New OPEC+ video conference to be held this Sunday, April 12 – reports
The Organization of the Petroleum Exporting Countries and allied oil exporters led by Russia are reportedly set to hold an urgent meeting on Sunday to clinch a last-minute agreement to save the oil market from further tumbling.
The virtual meeting is scheduled for 4pm GMT, the Azerbaijan Energy Ministry confirmed to Russian media. The same time frame was reported earlier by Bloomberg.
The participants are meant to finalize their talks that have been ongoing since Thursday, when the oil alliance came up with a plan to cut global oil production by 10 million barrels per day to ramp up crude prices. However, the agreement became conditional as Mexico refused cut its output as much as other members wanted.
Global oil majors are rushing to reach an agreement on unprecedented output cuts before the oil market opens. The last time OPEC+ talks failed in Vienna due to a disagreement between Russia and Saudi Arabia, the market suffered a chaotic opening, with crude prices falling around 30 percent.
As the previous deal expired at the end of March, Riyadh rushed to ramp up its oil production to record highs – over 12 million barrels per day – and simultaneously offered a discount to its buyers. The move further sank the already flooded oil market, as demand had been crippled by the coronavirus crisis.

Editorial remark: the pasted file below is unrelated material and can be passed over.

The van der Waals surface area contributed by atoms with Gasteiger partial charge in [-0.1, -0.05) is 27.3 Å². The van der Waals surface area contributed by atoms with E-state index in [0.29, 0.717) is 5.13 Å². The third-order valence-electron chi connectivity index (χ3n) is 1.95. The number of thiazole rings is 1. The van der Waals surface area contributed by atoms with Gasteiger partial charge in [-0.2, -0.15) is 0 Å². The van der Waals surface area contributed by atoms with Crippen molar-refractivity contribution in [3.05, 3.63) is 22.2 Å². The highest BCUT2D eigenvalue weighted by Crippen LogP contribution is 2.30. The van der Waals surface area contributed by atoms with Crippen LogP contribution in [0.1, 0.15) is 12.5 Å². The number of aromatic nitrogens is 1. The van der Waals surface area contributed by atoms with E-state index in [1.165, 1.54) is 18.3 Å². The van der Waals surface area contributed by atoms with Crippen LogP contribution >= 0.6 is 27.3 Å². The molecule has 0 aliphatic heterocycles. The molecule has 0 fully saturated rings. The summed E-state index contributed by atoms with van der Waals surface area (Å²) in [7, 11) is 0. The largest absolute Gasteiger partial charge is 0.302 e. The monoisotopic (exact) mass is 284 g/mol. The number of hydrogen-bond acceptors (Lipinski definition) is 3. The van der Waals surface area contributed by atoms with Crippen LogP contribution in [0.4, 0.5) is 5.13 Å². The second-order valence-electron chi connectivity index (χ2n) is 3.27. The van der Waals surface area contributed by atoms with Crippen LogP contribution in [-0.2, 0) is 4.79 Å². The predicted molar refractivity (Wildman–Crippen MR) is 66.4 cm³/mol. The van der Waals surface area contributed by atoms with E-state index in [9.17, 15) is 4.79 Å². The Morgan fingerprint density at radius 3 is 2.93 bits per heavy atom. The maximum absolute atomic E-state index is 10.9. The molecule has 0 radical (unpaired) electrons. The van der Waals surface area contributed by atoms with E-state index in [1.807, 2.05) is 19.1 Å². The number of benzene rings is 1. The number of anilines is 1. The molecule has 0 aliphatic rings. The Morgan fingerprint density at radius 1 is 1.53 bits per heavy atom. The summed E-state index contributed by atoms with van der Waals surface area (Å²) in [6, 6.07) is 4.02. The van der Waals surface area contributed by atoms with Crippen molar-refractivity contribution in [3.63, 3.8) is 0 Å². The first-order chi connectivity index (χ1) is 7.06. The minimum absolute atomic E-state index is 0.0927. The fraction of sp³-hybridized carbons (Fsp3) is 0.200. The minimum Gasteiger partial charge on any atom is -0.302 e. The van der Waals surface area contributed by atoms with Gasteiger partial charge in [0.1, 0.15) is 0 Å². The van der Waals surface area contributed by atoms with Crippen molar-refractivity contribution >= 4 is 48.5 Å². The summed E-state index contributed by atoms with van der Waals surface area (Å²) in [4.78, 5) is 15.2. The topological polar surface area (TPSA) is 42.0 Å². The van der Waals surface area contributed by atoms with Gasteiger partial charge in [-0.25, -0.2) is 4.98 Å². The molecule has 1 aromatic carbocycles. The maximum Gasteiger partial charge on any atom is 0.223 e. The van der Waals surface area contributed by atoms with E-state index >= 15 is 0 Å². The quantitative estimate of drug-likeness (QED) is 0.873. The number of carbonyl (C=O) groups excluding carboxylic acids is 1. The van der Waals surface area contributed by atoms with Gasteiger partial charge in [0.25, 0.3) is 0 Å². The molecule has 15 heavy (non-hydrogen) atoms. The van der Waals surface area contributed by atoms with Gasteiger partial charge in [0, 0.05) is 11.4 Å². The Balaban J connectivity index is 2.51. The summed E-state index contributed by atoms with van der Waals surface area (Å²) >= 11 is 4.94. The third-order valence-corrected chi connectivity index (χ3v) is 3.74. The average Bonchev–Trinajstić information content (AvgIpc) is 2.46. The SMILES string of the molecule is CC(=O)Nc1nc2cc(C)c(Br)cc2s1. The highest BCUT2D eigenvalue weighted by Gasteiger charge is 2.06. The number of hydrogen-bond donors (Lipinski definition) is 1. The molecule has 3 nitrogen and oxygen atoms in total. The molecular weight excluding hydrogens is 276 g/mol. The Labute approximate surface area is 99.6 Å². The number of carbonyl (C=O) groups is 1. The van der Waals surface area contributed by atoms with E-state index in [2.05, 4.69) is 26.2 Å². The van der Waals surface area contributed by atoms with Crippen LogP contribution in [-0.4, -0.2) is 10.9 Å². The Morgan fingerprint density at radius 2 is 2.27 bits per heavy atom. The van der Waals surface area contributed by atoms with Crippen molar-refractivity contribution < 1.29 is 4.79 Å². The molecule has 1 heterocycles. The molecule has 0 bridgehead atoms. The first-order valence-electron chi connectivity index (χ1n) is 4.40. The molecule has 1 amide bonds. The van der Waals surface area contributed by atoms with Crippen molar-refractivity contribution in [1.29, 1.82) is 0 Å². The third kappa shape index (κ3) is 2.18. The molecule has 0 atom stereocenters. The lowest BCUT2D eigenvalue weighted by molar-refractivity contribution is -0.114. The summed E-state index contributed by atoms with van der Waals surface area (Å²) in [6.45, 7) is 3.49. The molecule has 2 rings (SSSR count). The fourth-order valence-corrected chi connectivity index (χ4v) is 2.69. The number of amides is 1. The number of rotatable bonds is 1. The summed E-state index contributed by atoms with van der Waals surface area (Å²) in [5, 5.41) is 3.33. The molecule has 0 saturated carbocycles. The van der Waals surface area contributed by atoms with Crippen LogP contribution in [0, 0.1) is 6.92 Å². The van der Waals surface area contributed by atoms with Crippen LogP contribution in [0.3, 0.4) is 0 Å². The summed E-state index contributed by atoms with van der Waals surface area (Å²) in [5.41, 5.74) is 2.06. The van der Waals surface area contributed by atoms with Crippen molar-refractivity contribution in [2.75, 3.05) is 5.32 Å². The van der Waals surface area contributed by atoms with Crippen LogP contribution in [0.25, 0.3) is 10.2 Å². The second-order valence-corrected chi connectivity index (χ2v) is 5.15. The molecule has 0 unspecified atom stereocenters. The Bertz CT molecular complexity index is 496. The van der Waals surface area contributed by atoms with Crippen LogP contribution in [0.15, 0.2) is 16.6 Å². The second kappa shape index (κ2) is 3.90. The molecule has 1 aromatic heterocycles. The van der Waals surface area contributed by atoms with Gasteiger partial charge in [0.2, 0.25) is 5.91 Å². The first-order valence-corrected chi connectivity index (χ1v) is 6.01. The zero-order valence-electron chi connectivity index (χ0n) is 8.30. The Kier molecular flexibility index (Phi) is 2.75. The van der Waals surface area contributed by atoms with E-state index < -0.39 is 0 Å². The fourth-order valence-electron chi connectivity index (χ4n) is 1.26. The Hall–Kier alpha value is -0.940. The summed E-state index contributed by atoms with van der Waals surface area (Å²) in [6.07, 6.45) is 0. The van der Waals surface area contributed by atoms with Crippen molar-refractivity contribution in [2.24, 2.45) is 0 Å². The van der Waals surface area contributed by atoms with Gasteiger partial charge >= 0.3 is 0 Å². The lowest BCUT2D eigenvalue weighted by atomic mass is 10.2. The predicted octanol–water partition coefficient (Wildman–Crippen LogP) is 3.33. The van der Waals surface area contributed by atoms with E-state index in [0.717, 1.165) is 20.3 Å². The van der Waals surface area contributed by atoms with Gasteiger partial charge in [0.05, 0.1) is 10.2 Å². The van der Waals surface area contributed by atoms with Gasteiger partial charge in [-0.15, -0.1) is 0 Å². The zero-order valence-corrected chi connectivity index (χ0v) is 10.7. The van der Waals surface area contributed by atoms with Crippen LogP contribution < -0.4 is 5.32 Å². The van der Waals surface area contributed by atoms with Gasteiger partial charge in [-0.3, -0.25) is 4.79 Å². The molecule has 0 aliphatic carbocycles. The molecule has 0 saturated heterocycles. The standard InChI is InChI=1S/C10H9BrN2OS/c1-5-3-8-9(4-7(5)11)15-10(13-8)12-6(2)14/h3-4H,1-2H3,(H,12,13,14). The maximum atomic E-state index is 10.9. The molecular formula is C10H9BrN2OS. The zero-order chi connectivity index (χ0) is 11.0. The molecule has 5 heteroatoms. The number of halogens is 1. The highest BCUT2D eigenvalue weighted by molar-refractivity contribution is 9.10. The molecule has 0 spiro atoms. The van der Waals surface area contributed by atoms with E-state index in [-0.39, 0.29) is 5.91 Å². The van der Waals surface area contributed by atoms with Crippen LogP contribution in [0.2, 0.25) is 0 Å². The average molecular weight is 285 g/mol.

Earlier in the day, Moscow, which supports the proposed cuts but insists that the countries outside the alliance should join the efforts to stabilize the energy market, warned that the global economy will face “unmanageable chaos” if no deal is reached.
It is still unclear whether OPEC will agree on the terms Mexico proposed on Friday. The country’s president, Andres Manuel Lopez Obrador, offered a cut of only 100,000 barrels per day, rather than the 400,000 barrels the group demanded. The US, where some oil companies are struggling to survive the low crude prices due to their high production costs, came up with a solution to cut an additional 250,000 barrels per day on Mexico’s behalf. That would bring the total contribution of the two states to 350,000 barrels per day, but still 50,000 barrels short of the target.
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